“Several historic buildings could pose a ‘clear and present danger’ to federal judges, jurors, witnesses and others who find themselves at the Dirksen Federal Building in downtown Chicago. That’s according to a memo chief judge Ruben Castillo sent in 2018 to the Attorney General asking him to block the transfer of the property to a private developer who wanted to restore the long-vacant Century and Consumers Buildings on State Street.
“It was the latest chapter in a tug of war for control of the site between the federal government, the City of Chicago and preservationists that has lasted more than 15 years. Meanwhile, the buildings are vacant and deteriorating while taxpayers foot a bill that has already run into the tens of millions of dollars.
“The federal government purchased four buildings in the 200 Block of South State Street and along Quincy Court for $22 million in 2005. It came after the FBI said it foiled a plot to blow up the Dirksen courthouse with a truck bomb.
“The General Services Administration, which owns and operates property for the government, said it wanted to create a ‘security buffer’ around the courthouse. There was a plan to renovate the buildings for use as office space for federal workers. Turns out, the government didn’t need the space.
“A GSA spokesperson says the agency spends as much as $800,000 a year maintaining the property, including $70,000 a year on scaffolding rental to protect the public from falling pieces of the building. In 2015, falling bricks forced the brief closure of State Street and led to the construction of a protective canopy.
“Between 2015-2019, the GSA came close to a deal to sell the properties to a joint venture between the City of Chicago and private developers for micro-housing for the Loop’s fast-growing population of college students.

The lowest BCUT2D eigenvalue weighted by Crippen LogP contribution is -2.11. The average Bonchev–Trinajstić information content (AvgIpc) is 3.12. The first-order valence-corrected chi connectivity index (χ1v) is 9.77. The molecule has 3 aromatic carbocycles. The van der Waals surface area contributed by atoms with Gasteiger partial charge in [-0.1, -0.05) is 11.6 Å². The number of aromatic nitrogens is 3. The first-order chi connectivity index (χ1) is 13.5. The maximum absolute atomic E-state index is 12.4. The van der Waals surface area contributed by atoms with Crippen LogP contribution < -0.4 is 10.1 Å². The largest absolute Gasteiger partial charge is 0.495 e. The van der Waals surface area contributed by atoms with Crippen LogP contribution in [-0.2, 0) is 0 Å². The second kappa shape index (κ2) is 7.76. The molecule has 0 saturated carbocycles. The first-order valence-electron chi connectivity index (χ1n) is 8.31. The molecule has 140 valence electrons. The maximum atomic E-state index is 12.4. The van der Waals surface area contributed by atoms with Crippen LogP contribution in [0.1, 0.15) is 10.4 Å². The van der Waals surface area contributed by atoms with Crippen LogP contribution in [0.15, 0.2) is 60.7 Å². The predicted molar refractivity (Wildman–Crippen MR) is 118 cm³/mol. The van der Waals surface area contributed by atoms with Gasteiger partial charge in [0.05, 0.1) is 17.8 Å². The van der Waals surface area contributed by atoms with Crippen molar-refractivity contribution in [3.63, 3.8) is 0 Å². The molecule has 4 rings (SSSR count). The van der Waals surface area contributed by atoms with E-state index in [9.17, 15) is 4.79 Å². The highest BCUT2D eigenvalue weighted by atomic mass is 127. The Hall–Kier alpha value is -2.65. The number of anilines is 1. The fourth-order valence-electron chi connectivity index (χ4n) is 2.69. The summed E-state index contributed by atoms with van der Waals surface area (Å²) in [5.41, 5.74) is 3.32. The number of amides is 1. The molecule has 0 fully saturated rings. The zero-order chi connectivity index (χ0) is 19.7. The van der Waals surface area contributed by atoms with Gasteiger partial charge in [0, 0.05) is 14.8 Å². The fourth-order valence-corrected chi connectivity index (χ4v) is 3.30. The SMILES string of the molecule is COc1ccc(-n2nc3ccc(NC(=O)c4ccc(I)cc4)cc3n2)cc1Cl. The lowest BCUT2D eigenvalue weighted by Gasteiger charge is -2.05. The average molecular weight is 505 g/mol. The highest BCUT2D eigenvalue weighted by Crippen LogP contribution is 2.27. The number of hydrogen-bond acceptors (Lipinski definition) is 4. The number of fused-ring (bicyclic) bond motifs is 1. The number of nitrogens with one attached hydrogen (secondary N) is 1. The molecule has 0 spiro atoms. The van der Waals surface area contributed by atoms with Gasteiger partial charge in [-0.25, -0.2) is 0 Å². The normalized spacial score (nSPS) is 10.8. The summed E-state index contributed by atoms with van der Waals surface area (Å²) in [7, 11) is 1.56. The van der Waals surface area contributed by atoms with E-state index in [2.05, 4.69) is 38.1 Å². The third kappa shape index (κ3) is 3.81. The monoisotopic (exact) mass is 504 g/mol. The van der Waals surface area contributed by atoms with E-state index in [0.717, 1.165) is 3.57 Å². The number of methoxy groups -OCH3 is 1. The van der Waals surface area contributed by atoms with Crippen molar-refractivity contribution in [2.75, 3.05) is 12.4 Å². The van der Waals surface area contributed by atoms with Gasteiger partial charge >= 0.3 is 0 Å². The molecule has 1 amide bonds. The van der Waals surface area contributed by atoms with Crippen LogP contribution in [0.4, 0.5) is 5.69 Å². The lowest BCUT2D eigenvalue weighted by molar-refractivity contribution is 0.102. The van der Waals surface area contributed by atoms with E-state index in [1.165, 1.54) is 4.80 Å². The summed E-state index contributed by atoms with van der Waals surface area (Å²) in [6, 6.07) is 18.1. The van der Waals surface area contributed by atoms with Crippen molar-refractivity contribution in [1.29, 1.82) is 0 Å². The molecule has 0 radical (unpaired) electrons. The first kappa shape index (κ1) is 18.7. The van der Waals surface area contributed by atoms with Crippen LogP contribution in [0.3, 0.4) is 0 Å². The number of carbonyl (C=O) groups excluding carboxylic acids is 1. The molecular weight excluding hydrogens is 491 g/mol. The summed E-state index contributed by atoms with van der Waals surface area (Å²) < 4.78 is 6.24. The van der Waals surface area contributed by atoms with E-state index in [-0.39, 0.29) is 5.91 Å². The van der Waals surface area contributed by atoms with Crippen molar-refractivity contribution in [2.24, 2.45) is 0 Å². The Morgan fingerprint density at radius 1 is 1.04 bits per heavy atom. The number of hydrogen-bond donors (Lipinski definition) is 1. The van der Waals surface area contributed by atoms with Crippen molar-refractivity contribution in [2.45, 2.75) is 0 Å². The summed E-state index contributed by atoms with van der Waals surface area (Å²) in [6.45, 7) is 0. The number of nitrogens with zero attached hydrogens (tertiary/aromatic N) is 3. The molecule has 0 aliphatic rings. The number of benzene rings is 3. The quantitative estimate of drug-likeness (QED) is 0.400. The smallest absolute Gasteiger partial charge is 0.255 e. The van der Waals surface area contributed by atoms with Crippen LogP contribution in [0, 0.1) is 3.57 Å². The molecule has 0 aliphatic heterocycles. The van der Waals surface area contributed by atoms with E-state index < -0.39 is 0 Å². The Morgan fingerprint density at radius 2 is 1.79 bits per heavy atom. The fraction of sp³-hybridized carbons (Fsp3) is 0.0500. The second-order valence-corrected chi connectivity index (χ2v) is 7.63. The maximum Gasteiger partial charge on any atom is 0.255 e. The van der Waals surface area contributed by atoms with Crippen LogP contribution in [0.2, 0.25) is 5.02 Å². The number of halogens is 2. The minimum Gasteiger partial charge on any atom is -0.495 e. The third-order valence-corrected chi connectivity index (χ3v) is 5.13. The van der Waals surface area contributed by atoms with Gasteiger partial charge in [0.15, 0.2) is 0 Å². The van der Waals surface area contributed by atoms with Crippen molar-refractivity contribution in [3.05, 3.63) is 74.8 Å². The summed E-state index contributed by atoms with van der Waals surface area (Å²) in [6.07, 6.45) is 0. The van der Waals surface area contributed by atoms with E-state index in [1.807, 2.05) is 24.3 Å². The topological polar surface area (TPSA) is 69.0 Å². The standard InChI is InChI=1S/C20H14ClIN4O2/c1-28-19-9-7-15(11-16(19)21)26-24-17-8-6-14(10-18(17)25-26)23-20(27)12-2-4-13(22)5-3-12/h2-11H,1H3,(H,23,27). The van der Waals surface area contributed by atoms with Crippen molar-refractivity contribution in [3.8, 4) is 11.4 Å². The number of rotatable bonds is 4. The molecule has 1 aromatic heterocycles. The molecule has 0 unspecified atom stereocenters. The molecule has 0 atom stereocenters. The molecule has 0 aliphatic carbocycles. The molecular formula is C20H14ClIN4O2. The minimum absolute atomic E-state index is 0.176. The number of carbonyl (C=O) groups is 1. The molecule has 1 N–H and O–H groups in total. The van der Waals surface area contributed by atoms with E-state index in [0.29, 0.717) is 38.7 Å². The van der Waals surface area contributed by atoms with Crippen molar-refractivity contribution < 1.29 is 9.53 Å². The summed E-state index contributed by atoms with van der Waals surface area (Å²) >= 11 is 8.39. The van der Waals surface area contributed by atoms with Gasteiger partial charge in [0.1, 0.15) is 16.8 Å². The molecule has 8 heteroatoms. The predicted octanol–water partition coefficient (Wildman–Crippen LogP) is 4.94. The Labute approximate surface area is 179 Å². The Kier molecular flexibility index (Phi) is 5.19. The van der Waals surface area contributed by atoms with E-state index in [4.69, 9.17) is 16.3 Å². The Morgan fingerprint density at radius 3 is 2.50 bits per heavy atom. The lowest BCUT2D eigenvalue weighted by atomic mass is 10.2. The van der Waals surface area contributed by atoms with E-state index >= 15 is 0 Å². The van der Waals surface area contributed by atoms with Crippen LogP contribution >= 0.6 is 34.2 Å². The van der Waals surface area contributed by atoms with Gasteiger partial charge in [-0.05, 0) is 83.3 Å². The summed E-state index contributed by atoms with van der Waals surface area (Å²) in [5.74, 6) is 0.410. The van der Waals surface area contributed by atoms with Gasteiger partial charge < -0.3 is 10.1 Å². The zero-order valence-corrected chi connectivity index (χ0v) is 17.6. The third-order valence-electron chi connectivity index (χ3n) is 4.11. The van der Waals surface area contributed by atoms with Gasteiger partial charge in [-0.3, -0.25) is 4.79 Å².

“‘We had a plan for them to reuse these buildings as residential,’ said Miller. ‘The City was behind it and then the judges put the kibosh on it.’
“Judge Castillo’s 2018 letter to then-Attorney General Jeff Sessions asking him to kill the deal painted a grim potential for a mass casualty event if the property were to fall into private hands with the feds unable to control who comes and goes.
“The concerns are real,” said Jason Wojdylo, the former acting-U.S. Marshal in Chicago who oversaw courthouse security until 2020.
The CTA’s Blue Line runs beneath the courthouse and busy Dearborn Street fronts the building’s west side. More than 1,000 federal employees work there every day with many more visitors. In other words: It’s a security nightmare.
“They are so close to the Courthouse that from the higher floors it is easy to see directly into judges’ chambers and read their computer screens,” a Durbin spokesperson tells WGN. “Multiple security assessments, including from the U.S. Marshals Service, ATF, FBI, Federal Protective Service and more, made clear that the security risks are too great for private redevelopment.”
The future of the site is back on the front burner now that $52 million has been set aside in the federal infrastructure bill to demolish the buildings. Although the GSA says public meetings need to be held before the plan proceeds and demolition won’t begin prior to 2024.
WHAT’S THE PLAN?
So what’s the federal government’s plan for this site that’s now been vacant for nearly two decades? Judge Castillo wrote that once the buildings were demolished the property could be used as a security buffer, for unspecified federal corrections activities or any purpose “that promotes the safety of the courthouse.”
The current $52 million price tag only covers demolition. Congress would have to allocate additional money to develop the site. Judges and security personnel have advocated for building a new security pavilion on the east side of the Dirksen Federal Building and having that become the building’s main entrance.
That’s not a very sexy plan for preservationists who say the buildings represent the last two standing examples of architects who learned from the examples of Daniel Burnham and others who set the trajectory for the modern skyscraper right here in Chicago.
Preservation Chicago’s Ward Miller says his group has been in contact with 20 religious orders who are interested in used the existing buildings as archives, which would alleviate the need for any windows facing the courthouse. (Bradley, WGN Chicago, 4/6/22)